The End Is Nigh For the Guinea Worm

Eradicating this this nasty parasite would be great for humanity, but should we consider the ecological impacts?
The Guinea Worm. Creepy, but still here... for now. Coastal Courier

The guinea worm is one seriously disturbing parasite. When someone ingests its larvae by drinking unfiltered water, the worm reproduces and incubates for months in the person’s abdomen, sometimes growing up to three feet long. Eventually it slithers out through an excruciating sore on the person’s leg or foot, but it takes it’s time in leaving–sometimes up to several weeks. The guinea worm has afflicted humans across central Africa and Southeast Asia for millennia, relying on us for its proliferation.

Thanks to public health efforts from organizations like the UNICEF, World Health Organization and The Carter Center, the cycle might end altogether. For the last 30 years the organizations have been mapping cases the disease, implementing awareness programs and safe containment strategies, and ensuring access to clean water for those at risk. Their efforts have paid off; this week, the Carter Center announced that the number of cases of guinea worm reported in 2014 were 17. Just 17 in the entire world. That’s down 99.9 percent from 3.5 million cases per year in the mid-1980s, and down 80 percent from the same time last year. Some experts believe that the worm could be eradicated as soon as next year.

But is that a good thing? It’s certainly good for humans. But doesn’t each organism play a vital role in a complex ecosystem, even parasites? Might we see an unintended ecological impact if we get rid of the guinea worm?

These are questions that experts like Pieter Johnson, an evolutionary biologist at the University of Colorado in Boulder, have been mulling over for a while. If we were able to eradicate parasites all at once, he says, “It would change ecosystems and food webs in dramatic ways, some of which humans would deem desirable and some less desirable.” Even though they’re often not good guests, parasites play an important role in stabilizing food webs. An animal weakened by a parasite is easier prey for those higher up in the food chain, allowing the predators’ population to grow–so a world without parasites could mean fewer lions, tigers and bears.

However, some species of guinea worms only use humans as hosts. Is the food chain still affected if we get rid of those? Johnson compared the guinea worm’s impending eradication to that of two other infamous plagues: smallpox and rinderpest.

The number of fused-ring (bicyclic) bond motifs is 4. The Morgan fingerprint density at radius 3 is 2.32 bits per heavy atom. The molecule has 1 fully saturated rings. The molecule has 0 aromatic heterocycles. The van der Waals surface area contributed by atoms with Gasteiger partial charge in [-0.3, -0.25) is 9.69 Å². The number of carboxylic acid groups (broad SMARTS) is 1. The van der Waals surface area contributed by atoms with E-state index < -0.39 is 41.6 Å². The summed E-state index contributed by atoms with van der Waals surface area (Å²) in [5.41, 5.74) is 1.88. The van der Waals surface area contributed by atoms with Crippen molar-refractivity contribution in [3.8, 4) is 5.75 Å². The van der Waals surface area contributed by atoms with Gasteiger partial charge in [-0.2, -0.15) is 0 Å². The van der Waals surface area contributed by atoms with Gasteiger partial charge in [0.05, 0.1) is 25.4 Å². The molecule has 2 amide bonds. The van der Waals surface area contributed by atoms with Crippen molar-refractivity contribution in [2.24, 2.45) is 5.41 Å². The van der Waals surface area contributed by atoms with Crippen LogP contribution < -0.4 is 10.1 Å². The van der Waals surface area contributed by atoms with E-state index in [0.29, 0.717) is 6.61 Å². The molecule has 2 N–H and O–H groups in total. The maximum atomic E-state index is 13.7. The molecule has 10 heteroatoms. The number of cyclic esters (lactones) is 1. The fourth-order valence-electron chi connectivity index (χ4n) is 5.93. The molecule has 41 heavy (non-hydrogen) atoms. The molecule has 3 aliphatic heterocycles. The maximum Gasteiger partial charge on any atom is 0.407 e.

When smallpox was eradicated in 1979, it meant no more victims for a disease that killed an estimated 300 million people in the 20th century. But in recent years pathologists have seen more cases of monkeypox in humans, which usually affects rodents and is related to smallpox. “It’s starting to spread [in humans] because fewer people have that residual resistance,” Johnson says. And, while monkeypox has nowhere near the impact that smallpox had in its prime, Johnson notes that, “it’s doing some interesting things.”

Rinderpest is another disease that humans have successfully eradicated, although it didn’t directly affect us. The virus would infect cattle, buffaloes, deer and other large mammals, killing 95 percent of affected herds. For centuries it has decimated the food supply of any society that relied on cattle as far back as the Roman Empire, and even wiped out 80-90 percent of the cattle in Africa when it was introduced in the late 1800s. It was officially eradicated in 2011. Since rinderpest was not endemic to most of the places it spread to, the impact of its introduction and removal on different ecosystems was dramatic, Johnson says. “We could actually see the dynamics unfold; there were changes in the fire regime, with lion populations, in the grasslands,” Johnson says – the ripples were far-reaching. Such a change wouldn’t be quite so noticeable with the elimination of the guinea worm, he notes, because it’s endemic to the few countries where it still remains.

While the guinea worm may have some small effects on water ecosystems, Johnson is confident that we wouldn’t miss it if it were gone. “My guess is that this is a case where the cost in human suffering is clear,” Johnson says. “The ecological impact is probably small relative to the public health benefit.”

So, no need to lament the guinea worm’s elimination. You can dance on its grave, unworried about future disruptions in the ecosystem. Hopefully its impact will be relegated to terrifying children in sci-fi movies, where it belongs.